You know, I still haven't gotten to the description of our big Gala. Oh well, it'll have to wait until next time!

Until then!

Best Regards,


The only difference between a coward and a hero is which way they run when they're afraid.

-- Vic Baranco

Fairmont Tree.jpg
Gingerbread House.jpg

Mrs. Santa.JPG
Christmas boat.JPG


Saturday, December 18, 2010

Holiday Presence

Season's Greetings, Friends!

Please accept my apologies for not having written in so long. We've been very, very busy, thank God!

Lynne and I are going to be on the East Coast in January to visit our families. We will be attending Jane's Mark Group on Wednesday evening, January 12, and we'd love to see as many of you there as possible. We'll send out the details later, but we wanted to make sure you saved the date.

In the meantime, here's what's been happening so far this holiday season: December's festivities started off on the first Saturday of the month. Lynne and I drove down to Jack London Square on the Oakland waterfront, which we had been wanting to do since we first moved here. It's a festive place with shops and restaurants and promenades. We had dinner at Scott's Seafood Grill and Bar, which is right on the water. As we were walking in, I asked Lynne if she'd be willing to wait longer in order to get a table by the window overlooking the harbor. “Yes I want a window table, and no I don't want to wait for it.” I've learned not to give voice to my skepticism at such times. Sure enough, when I asked the hostess if there were any window tables available, she said "Of course!", and took us immediately to what appeared to be the only available one. (Score another one for my wife, The Manifester.) The restaurant was beautiful, elegantly lit and festooned with holiday garlands. From our table we got to watch several boats decked out in Christmas lights glide by in the dark. It was a very romantic evening.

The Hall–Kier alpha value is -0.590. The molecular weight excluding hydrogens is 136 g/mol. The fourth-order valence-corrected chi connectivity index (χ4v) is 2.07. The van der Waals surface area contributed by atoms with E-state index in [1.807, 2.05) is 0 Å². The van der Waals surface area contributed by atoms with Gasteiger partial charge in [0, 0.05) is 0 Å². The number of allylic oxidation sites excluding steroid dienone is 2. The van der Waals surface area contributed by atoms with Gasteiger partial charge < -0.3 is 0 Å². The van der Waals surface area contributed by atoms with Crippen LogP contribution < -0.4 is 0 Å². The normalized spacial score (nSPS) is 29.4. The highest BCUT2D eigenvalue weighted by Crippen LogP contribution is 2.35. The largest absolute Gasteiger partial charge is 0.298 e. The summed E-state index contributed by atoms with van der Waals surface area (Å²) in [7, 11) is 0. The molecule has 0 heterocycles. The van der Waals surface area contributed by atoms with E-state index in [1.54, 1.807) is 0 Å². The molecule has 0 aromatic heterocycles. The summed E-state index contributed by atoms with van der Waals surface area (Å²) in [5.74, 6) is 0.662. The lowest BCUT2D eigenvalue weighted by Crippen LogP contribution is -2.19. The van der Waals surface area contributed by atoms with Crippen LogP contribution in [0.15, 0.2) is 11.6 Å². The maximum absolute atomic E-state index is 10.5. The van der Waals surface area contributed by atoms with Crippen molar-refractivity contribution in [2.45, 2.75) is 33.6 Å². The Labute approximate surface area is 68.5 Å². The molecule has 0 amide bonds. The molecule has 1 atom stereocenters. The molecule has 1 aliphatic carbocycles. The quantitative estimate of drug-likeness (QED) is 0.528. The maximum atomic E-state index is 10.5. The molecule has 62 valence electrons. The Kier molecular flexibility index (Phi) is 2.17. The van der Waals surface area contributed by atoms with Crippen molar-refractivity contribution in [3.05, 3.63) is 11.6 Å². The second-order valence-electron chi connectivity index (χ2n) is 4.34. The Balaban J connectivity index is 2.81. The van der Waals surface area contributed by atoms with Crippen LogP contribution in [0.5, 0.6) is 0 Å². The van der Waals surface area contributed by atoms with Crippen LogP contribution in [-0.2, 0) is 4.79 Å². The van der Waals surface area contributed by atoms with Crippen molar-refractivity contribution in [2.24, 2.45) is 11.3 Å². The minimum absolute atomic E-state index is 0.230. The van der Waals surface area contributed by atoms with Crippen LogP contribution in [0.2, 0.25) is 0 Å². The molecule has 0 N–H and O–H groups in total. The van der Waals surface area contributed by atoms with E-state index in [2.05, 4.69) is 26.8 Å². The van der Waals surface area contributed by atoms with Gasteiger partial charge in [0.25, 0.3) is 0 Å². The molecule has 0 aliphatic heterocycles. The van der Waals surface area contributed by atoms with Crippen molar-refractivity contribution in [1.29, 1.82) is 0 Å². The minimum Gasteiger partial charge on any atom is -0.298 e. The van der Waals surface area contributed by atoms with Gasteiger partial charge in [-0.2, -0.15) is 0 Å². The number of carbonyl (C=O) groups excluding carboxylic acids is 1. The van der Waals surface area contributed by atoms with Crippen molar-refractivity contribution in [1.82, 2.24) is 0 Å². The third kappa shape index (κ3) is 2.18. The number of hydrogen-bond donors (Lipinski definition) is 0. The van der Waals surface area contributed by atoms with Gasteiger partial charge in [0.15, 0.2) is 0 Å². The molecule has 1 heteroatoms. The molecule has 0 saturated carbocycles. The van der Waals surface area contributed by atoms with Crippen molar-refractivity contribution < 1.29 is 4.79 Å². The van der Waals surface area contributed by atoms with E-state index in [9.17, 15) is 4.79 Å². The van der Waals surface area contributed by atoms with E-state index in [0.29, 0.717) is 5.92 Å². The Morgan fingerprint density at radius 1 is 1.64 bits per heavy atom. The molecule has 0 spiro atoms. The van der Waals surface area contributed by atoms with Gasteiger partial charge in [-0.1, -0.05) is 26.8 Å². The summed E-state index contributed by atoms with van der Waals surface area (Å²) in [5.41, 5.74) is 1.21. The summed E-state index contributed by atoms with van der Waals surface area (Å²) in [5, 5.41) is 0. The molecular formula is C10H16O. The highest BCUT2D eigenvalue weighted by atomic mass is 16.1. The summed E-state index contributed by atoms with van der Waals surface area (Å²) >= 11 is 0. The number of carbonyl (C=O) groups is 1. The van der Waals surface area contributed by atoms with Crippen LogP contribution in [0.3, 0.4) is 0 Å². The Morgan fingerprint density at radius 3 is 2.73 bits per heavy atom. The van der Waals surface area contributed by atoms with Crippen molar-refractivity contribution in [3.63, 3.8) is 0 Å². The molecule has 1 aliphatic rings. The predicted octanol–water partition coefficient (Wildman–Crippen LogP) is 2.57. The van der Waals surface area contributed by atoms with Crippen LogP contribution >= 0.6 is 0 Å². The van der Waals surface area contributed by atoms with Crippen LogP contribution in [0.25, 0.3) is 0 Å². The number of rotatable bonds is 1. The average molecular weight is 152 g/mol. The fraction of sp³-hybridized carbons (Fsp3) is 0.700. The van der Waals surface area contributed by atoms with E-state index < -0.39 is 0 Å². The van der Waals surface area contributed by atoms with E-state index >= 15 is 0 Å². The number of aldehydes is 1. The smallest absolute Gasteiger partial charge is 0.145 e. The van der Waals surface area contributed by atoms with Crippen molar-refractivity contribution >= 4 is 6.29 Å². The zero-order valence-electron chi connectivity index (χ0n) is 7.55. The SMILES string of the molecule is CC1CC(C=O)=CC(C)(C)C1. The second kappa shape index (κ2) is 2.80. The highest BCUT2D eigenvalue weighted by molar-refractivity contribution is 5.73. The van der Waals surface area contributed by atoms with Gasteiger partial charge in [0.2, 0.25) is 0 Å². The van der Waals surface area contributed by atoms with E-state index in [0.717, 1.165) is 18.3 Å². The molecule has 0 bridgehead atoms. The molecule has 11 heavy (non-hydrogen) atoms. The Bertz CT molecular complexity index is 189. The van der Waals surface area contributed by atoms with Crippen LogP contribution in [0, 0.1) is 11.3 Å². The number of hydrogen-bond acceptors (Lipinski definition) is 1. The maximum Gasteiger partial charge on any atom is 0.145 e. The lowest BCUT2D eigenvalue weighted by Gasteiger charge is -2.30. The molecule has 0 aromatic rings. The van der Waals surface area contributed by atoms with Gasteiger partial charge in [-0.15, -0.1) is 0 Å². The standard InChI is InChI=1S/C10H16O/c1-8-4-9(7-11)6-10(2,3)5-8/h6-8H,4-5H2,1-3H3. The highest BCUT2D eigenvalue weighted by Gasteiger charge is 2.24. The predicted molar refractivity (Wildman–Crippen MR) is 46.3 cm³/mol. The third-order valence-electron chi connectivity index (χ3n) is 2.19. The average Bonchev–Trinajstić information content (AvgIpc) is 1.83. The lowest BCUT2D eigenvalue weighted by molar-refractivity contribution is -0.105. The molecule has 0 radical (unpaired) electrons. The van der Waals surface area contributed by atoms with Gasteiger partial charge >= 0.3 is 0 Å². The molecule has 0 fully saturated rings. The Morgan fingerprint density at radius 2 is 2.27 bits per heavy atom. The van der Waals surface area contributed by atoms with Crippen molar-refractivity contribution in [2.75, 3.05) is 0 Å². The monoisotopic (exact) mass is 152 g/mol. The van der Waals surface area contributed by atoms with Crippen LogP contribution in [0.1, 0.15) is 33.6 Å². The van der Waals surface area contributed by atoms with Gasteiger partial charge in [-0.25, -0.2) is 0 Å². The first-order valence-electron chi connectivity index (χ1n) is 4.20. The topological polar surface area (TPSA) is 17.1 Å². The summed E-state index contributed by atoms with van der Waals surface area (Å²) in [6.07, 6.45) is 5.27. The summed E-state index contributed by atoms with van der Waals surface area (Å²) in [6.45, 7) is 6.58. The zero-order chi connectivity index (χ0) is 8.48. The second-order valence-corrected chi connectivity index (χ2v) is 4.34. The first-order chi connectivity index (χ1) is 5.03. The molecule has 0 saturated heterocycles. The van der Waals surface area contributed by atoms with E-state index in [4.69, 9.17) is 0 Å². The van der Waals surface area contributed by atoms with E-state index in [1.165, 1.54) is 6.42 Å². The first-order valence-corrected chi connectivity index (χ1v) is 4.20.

Earlier that day we at the Oakland Morehouse had hosted an Introduction to Pleasurable Group Living. The teachers were Marilyn, Ilana, Jack and our very own Sierra. Lynne and I were in the course, along with several of our housemates. There were also new students from a variety of locations and backgrounds, all of whom were articulate, inquisitive, open-minded, and seriously exploring the idea of living in an intentional community. It made for a very dynamic three hours of conversation. I particularly enjoyed the review of the history of group living, culminating in the invention of the postwar, experimental two-in-a-box lifestyle, complete with television programming like “Ozzie and Harriet,” to show people what their own lives were supposed to look like. As one of the teachers said: “Turns out Big Brother wasn't watching us; we were watching Big Brother.”

One of the benefits of group living is that there's always the potential for a party to start at any moment. A couple of nights after the IPGL, a bunch of us were hanging out in the kitchen around 9:30pm discussing plans for our upcoming Christmas Gala, when Karen, bless her heart, decided it was a perfect time to break out her ice cream collection. Karen is an ice cream freak, and has a particular fondness for unusual flavors. She brought out seven or eight different pints, opened them, and passed out spoons and bowls. Oceana, in the meantime, had been having us sample different brands of eggnog in order to choose one for the gala, and Jillian offered a bottle of brandy to spice up the samples. Some folks were even observed combining ice cream, eggnog and brandy.

just the the beginning of the fun we've been having this month. The next time I write I'll let you know, among other things, how the gala went and where to go for the January 12th Mark Group.

Until then!

Best Regards,

The only difference between a coward and a hero is which way they run when they're afraid.

-- Vic Baranco